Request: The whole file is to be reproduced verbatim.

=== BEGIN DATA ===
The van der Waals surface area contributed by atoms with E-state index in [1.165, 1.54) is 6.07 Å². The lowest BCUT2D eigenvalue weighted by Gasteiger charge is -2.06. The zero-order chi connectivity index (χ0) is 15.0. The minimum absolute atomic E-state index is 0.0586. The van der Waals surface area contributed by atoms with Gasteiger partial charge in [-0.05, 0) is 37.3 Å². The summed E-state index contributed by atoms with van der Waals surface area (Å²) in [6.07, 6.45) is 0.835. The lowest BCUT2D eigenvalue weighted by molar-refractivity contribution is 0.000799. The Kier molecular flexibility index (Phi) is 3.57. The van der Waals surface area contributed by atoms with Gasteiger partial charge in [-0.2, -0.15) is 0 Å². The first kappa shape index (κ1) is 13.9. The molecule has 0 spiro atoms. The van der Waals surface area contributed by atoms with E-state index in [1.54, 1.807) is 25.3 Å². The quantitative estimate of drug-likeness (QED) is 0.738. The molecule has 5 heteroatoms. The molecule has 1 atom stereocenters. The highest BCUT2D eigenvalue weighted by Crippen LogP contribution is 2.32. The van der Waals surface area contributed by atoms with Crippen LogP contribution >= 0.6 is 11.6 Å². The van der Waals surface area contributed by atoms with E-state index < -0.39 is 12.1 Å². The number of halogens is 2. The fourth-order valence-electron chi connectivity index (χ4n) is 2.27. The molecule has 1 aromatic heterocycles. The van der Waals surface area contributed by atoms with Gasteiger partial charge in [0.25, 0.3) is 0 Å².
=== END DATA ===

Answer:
The van der Waals surface area contributed by atoms with E-state index in [1.165, 1.54) is 6.07 Å². The lowest BCUT2D eigenvalue weighted by Gasteiger charge is -2.06. The zero-order chi connectivity index (χ0) is 15.0. The minimum absolute atomic E-state index is 0.0586. The van der Waals surface area contributed by atoms with Gasteiger partial charge in [-0.05, 0) is 37.3 Å². The summed E-state index contributed by atoms with van der Waals surface area (Å²) in [6.07, 6.45) is 0.835. The lowest BCUT2D eigenvalue weighted by molar-refractivity contribution is 0.000799. The Kier molecular flexibility index (Phi) is 3.57. The van der Waals surface area contributed by atoms with Gasteiger partial charge in [-0.2, -0.15) is 0 Å². The first kappa shape index (κ1) is 13.9. The molecule has 0 spiro atoms. The van der Waals surface area contributed by atoms with E-state index in [1.54, 1.807) is 25.3 Å². The quantitative estimate of drug-likeness (QED) is 0.738. The molecule has 5 heteroatoms. The molecule has 1 atom stereocenters. The highest BCUT2D eigenvalue weighted by Crippen LogP contribution is 2.32. The van der Waals surface area contributed by atoms with Crippen LogP contribution >= 0.6 is 11.6 Å². The van der Waals surface area contributed by atoms with E-state index < -0.39 is 12.1 Å². The number of halogens is 2. The fourth-order valence-electron chi connectivity index (χ4n) is 2.27. The molecule has 1 aromatic heterocycles. The van der Waals surface area contributed by atoms with Gasteiger partial charge in [0.25, 0.3) is 0 Å².